“You can read Matt Bell’s apocalyptic abecedarium as a grotesque allegory of the devastations of parenthood, or as a grim realist extrapolation evoked by our crumbling world order. But these lovely, harrowing pieces do not float off into the Ideasphere; they remain tethered to the dusty, arid earth by their palpable nouns: baby, hair, teeth, womb, seed, porridge, hut, crib, bone, mouth, hatchet, shovel, flesh. Like The Red Cavalry Stories or The Age of Wire and String, Cataclysm Baby is both surreal and vividly concrete, as much a Feeling Experiment as a Thought Experiment. The trope of end time is always about revelation, and what is revealed here, among other things, is Bell’s brutal compassion.” –Chris Bachelder, author of Abbott Awaits
“The baby born as fur ball, the one who chews up its sibling in the womb, the amputated limbs, the child sacrifices, the girl untethered into the sky, the skewed biblical cadences and the mythic tropes, the continuous horror begot by parenthood and authority–Matt Bell’s collection of condensed narraticules, Cataclysm Baby, is Avant-Gothic at its most remarkable, unsettling, potent.” –Lance Olsen, author of Calendar of Regrets
“Here is the alphabet of the pulsing apocalypse that is fatherhood, a book in love with what words, like parents, create: beauty, terror, awe.” –Lucy Corin, author of The Entire Predicament
Author: David Patten Publication Date: November 1, 2012
Synopsis: From his birth in 1954, David Patten was unbearably sensitive to the world around him. Unable to concentrate or learn the basics of reading and writing, he was punished and pathologized, labeled lazy, stupid, and a troublemaker. David was finally diagnosed with dyslexia, among other elements in the autism spectrum. But at a time when these disorders were little understood, David was unable to get the help he needed, and he gradually fell into the dark underbelly of American life. David’s struggle to survive and find a life worth living included time in a mental institution for attempted suicide at fourteen, and life as a drug dealer in Chicago’s criminal underworld. Eventually, David’s exceptional abilities in abstract and analytical thinking led him into the technology field, and a lucrative six-figure career as a crisis manager and trouble shooter. His story of gradually transforming disabilities into skills, hopelessness into freedom is a testament to the power of the human spirit.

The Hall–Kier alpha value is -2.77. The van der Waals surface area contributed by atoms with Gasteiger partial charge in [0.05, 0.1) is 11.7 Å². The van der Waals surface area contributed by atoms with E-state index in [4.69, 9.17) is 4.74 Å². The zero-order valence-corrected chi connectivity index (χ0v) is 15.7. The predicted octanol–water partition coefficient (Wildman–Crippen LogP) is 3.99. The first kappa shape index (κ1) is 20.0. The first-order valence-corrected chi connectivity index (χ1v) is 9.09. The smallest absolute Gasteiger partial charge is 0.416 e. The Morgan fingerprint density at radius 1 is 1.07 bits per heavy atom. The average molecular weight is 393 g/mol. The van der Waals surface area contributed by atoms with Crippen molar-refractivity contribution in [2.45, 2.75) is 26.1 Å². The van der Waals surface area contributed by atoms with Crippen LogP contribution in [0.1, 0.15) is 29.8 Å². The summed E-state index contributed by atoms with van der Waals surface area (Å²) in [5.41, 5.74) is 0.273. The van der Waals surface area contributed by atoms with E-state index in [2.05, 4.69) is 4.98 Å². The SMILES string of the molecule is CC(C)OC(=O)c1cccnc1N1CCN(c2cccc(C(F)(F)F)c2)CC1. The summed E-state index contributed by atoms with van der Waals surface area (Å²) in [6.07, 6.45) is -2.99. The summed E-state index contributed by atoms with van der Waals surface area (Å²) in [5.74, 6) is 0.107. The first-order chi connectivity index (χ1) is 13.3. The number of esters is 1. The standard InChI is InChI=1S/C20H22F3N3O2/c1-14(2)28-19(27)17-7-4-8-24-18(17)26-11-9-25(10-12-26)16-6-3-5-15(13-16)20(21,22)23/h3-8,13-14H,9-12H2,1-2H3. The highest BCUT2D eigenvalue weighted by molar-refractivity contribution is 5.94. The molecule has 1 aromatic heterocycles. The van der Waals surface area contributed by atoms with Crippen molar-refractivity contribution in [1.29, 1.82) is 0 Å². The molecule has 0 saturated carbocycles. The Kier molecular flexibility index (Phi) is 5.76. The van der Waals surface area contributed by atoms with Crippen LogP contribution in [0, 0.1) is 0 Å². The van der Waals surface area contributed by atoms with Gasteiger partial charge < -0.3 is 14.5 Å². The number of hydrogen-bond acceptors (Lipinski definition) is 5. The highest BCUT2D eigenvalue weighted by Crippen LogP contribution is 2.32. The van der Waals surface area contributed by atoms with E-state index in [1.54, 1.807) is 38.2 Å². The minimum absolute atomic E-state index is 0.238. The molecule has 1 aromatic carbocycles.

Reviews: I have not found a book with such heart and spirit for a long time. This book, about a life worth living, is definitely worth reading — once, and again, and then sharing it with friends and loved ones.”
~ Dan Millman, author of Way of the Peaceful Warrior
“This book is fascinating. I read it with the greatest interest. There are all sorts of reasons to delight in it.”
~Andrei Codrescu, NPR commentator and author
“This wonderful book, Dummy, is much more than a success story, it is a story that speaks to the eternal light of the Soul and how it finds its way through an odyssey of darkness and despair back to wholeness and freedom. In the end this story is a testament to the power of love and grace and how they can be found in the most unexpected of circumstances.”
~ Adyashanti, spiritual teacher and author
Born to well-educated parents in Chicago as an autism-spectrum child, David Patten was repetitively misdiagnosed in the 1950’s, a time when autism was little understood. After a youth of a severe disorientation and isolation, the seriously dyslexic Patten made a living dealing drugs and engaging in other street-level enterprises. In his twenties he discovered his native genius in abstract conceptual mathematics which led him to a successful career as a businessman who worked debugging computer systems for major corporations and American military installations.
David’s deep sensitivity and insight gave him the capacity not only to maintain meaningful and affectionate human relationships, but enabled him to observe that his desperation and limitations need not define who he was. It was this understanding that eventually allowed him to accept his life and move beyond his identification with his human personality. Today he is the father of two grown, productive and happy children. He lives with his wife of 30 years, a physician, in Hawaii.
Author: Oni Buchanan Publication Date: October 1, 2012